12. The LNP wanting to look at the declaration envelopes is interesting.

    They can’t ask to exclude votes already counted as once the ballots are admitted to the count the genie is out of the bottle. They can’t get the ballot back into the envelope now as the AEC procedures ensure you cannot identify any voter from the ballot paper once it has gone into the box. Ballots can of course be deemed informal during the count if not completed correctly but there is no way to undo the inclusion of the declaration votes already added to the count. If they can argue, after looking at the envelopes, that if enough were wrongly included to affect the result they can ask for the result to be voided.

    I can see they might want to see if any declaration votes were incorrectly excluded but as they cannot see the actual ballot they can’t know that any vote they could get included would help or hinder them I’d guess that their motivation is just to get evidence for possible challenge.

  13. Thanks, Kevin. It has sometimes looked as if the booth & dec vote recount processes have been running separately but concurrently. Be interesting to see if that is, indeed, the case.

  14. Afraid I’m certainly not sure if “that’s it” K17. Let’s wait for an official “announcement”. Much rather be ALP than LNP in Herbert on the current count , though!

  15. Sprocket_, I take your point, but the difference between 76 and 77 is huge for Turnbull. With 76 he can’t lose anyone. With 77 he would at least have the insurance of one member, so I think he’d think it’s worth risking.

    If this is the final result for Herbert then I guess O’Toole will take her place pending a possible by-election and Turnbull will only have 76 when parliament resumes.

  16. AEC
    @AusElectoralCom
    “1 of 2 tweets. Herbert Recount of votes concluded this evening with a margin of 35 votes in favour of the ALP candidate. #ausvotes”

  17. AEC
    @AusElectoralCom
    <i."2 of 2Electoral Act next requires full distrib of prefs, prepare Wed, distrib Thurs & takes at least 2 days. Confirms final margin #ausvotes"

  18. AEC
    @AusElectoralCom
    “2 of 2Electoral Act next requires full distrib of prefs, prepare Wed, distrib Thurs & takes at least 2 days. Confirms final margin #ausvotes”

  19. [If this is the final result for Herbert then I guess O’Toole will take her place pending a possible by-election and Turnbull will only have 76 when parliament resumes.]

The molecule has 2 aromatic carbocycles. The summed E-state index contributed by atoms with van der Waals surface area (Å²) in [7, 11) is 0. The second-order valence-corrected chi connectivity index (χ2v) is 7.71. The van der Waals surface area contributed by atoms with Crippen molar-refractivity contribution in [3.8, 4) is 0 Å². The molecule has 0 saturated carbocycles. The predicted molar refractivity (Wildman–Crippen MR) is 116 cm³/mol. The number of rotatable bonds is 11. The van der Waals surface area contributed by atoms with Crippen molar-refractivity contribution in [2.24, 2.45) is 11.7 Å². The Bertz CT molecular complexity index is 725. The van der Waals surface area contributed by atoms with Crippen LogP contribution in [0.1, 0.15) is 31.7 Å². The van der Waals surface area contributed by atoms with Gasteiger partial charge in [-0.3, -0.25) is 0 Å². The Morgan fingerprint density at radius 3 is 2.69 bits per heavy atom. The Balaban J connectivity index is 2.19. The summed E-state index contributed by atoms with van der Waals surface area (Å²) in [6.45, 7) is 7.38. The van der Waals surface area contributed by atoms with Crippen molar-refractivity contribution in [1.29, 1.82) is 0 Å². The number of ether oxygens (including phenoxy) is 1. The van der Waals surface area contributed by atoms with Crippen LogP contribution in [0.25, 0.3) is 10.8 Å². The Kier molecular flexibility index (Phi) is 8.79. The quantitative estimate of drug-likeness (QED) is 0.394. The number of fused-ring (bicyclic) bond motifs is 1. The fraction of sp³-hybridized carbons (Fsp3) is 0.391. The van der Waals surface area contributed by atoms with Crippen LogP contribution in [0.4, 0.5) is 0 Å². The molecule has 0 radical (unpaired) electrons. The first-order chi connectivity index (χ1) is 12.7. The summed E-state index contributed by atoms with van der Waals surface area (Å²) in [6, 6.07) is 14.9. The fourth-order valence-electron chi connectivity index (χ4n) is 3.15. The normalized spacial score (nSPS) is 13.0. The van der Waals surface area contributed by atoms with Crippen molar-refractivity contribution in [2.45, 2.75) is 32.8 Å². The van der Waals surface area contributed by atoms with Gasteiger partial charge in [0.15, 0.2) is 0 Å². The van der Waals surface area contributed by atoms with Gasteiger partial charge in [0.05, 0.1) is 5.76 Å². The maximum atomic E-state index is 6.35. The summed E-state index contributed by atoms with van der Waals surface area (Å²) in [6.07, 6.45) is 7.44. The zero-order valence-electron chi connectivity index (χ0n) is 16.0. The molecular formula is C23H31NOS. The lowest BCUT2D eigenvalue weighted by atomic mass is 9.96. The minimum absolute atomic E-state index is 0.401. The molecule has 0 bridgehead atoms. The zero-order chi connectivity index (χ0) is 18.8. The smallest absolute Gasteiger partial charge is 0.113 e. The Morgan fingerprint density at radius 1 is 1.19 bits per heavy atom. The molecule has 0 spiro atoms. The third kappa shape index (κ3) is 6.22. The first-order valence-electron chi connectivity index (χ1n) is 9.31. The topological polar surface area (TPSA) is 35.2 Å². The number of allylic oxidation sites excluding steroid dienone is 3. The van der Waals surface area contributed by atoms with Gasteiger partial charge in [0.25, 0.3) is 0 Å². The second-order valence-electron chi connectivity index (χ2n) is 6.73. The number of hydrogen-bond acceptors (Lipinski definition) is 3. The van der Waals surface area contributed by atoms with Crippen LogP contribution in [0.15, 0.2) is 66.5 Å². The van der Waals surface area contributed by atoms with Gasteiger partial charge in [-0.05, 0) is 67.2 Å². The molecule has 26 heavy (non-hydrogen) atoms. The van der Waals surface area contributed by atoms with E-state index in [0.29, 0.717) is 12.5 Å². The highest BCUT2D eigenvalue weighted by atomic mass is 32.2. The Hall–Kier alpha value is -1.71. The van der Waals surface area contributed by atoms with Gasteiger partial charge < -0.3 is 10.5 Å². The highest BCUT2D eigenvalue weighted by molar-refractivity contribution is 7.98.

Now they have to do the full distribution of preferences.

    You’d like to think this will be very close to the final result after the distribution given that every vote has now been counted and scrutinised twice!

  20. The difference between 75+1 Speaker and 76+1 Speaker is also important as an ‘absolute majority’ ie 76 guaranteed votes, is required for Constitutional altering bills, and more importantly for motions to suspend standing orders without notice, and without leave.

  21. [Constitutional altering bills, and more importantly for motions to suspend standing orders without notice, and without leave.]
    So the government will have to follow regular order more closely and actually put bills on the notice paper properly instead of just suspending standing orders to introduce new legislation or amend the notice paper.

  22. Pardon my ignorance. Can the forthcoming full distribution of preferences from tomorrow change the current 35 vote margin to ALP?

  23. It would not be surprising to see small changes of a vote here and there but one would really hope not enough to overturn a 35-vote margin at this stage.

    It has been a very fast recount by comparison with Fairfax so I hope they’re not rushing up there!

  24. And 35 votes is a reasonable margin to defend in the event of a court of disputed returns challenge. The smaller the margin, the greater the chance of a successful challenge.

  25. Tweet from AEC says the following.
    ‘Herbert Recount of votes concluded this evening with a margin of 35 votes in favour of the ALP candidate.
    Electoral Act next requires full distrib of prefs, prepare Wed, distrib Thurs & takes at least 2 days. Confirms final margin’
    So still some time to wait.

  26. kevin bonham @ #236 Tuesday, July 26, 2016 at 10:31 pm

    It would not be surprising to see small changes of a vote here and there but one would really hope not enough to overturn a 35-vote margin at this stage.
    It has been a very fast recount by comparison with Fairfax so I hope they’re not rushing up there!

    Wasn’t Fairfax slowed down by bloody-minded scrutineers for Palmer?

Leave a Reply

Your email address will not be published. Required fields are marked *